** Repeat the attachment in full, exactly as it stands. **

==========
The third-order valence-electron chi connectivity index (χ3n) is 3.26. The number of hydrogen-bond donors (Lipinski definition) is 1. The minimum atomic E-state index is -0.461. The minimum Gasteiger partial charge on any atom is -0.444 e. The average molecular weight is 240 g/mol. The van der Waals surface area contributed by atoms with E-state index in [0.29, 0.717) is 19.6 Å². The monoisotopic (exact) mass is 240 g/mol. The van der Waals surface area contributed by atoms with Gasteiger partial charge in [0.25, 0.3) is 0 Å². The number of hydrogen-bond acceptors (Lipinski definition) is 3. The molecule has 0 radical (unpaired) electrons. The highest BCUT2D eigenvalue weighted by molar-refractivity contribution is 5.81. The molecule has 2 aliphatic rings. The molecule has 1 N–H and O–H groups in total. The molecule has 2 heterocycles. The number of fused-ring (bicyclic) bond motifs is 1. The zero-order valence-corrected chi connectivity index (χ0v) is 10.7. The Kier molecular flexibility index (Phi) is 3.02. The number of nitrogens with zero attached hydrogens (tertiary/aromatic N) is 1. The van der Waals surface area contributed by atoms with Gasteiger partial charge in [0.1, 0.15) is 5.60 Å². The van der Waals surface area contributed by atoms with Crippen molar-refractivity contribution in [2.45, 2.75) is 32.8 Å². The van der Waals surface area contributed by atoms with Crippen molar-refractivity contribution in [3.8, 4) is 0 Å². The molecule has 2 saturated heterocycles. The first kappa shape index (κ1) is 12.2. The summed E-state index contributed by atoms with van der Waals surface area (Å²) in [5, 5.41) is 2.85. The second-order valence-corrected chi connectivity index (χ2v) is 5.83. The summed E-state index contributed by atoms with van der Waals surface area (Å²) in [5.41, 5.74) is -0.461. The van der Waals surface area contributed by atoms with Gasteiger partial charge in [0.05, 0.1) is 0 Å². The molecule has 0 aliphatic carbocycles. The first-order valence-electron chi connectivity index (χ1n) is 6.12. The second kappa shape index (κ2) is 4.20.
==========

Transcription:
The third-order valence-electron chi connectivity index (χ3n) is 3.26. The number of hydrogen-bond donors (Lipinski definition) is 1. The minimum atomic E-state index is -0.461. The minimum Gasteiger partial charge on any atom is -0.444 e. The average molecular weight is 240 g/mol. The van der Waals surface area contributed by atoms with E-state index in [0.29, 0.717) is 19.6 Å². The monoisotopic (exact) mass is 240 g/mol. The van der Waals surface area contributed by atoms with Gasteiger partial charge in [0.25, 0.3) is 0 Å². The number of hydrogen-bond acceptors (Lipinski definition) is 3. The molecule has 0 radical (unpaired) electrons. The highest BCUT2D eigenvalue weighted by molar-refractivity contribution is 5.81. The molecule has 2 aliphatic rings. The molecule has 1 N–H and O–H groups in total. The molecule has 2 heterocycles. The number of fused-ring (bicyclic) bond motifs is 1. The zero-order valence-corrected chi connectivity index (χ0v) is 10.7. The Kier molecular flexibility index (Phi) is 3.02. The number of nitrogens with zero attached hydrogens (tertiary/aromatic N) is 1. The van der Waals surface area contributed by atoms with Gasteiger partial charge in [0.1, 0.15) is 5.60 Å². The van der Waals surface area contributed by atoms with Crippen molar-refractivity contribution in [2.45, 2.75) is 32.8 Å². The van der Waals surface area contributed by atoms with Crippen molar-refractivity contribution in [3.8, 4) is 0 Å². The molecule has 2 saturated heterocycles. The first kappa shape index (κ1) is 12.2. The summed E-state index contributed by atoms with van der Waals surface area (Å²) in [5, 5.41) is 2.85. The second-order valence-corrected chi connectivity index (χ2v) is 5.83. The summed E-state index contributed by atoms with van der Waals surface area (Å²) in [5.41, 5.74) is -0.461. The van der Waals surface area contributed by atoms with Gasteiger partial charge in [0.05, 0.1) is 0 Å². The molecule has 0 aliphatic carbocycles. The first-order valence-electron chi connectivity index (χ1n) is 6.12. The second kappa shape index (κ2) is 4.20.